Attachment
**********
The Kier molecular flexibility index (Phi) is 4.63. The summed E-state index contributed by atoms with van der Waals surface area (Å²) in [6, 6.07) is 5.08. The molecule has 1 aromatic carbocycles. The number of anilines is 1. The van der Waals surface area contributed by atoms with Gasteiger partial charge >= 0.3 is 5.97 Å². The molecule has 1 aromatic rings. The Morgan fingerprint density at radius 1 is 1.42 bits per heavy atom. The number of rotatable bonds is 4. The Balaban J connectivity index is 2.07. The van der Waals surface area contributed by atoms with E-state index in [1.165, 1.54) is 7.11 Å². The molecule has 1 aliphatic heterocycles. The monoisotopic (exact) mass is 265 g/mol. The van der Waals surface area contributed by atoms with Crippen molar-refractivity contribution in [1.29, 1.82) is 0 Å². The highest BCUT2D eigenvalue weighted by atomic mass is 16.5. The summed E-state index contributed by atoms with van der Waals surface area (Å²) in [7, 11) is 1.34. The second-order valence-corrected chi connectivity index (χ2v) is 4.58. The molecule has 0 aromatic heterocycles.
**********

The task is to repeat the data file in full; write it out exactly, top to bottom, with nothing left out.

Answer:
The Kier molecular flexibility index (Phi) is 4.63. The summed E-state index contributed by atoms with van der Waals surface area (Å²) in [6, 6.07) is 5.08. The molecule has 1 aromatic carbocycles. The number of anilines is 1. The van der Waals surface area contributed by atoms with Gasteiger partial charge >= 0.3 is 5.97 Å². The molecule has 1 aromatic rings. The Morgan fingerprint density at radius 1 is 1.42 bits per heavy atom. The number of rotatable bonds is 4. The Balaban J connectivity index is 2.07. The van der Waals surface area contributed by atoms with E-state index in [1.165, 1.54) is 7.11 Å². The molecule has 1 aliphatic heterocycles. The monoisotopic (exact) mass is 265 g/mol. The van der Waals surface area contributed by atoms with Crippen molar-refractivity contribution in [1.29, 1.82) is 0 Å². The highest BCUT2D eigenvalue weighted by atomic mass is 16.5. The summed E-state index contributed by atoms with van der Waals surface area (Å²) in [7, 11) is 1.34. The second-order valence-corrected chi connectivity index (χ2v) is 4.58. The molecule has 0 aromatic heterocycles.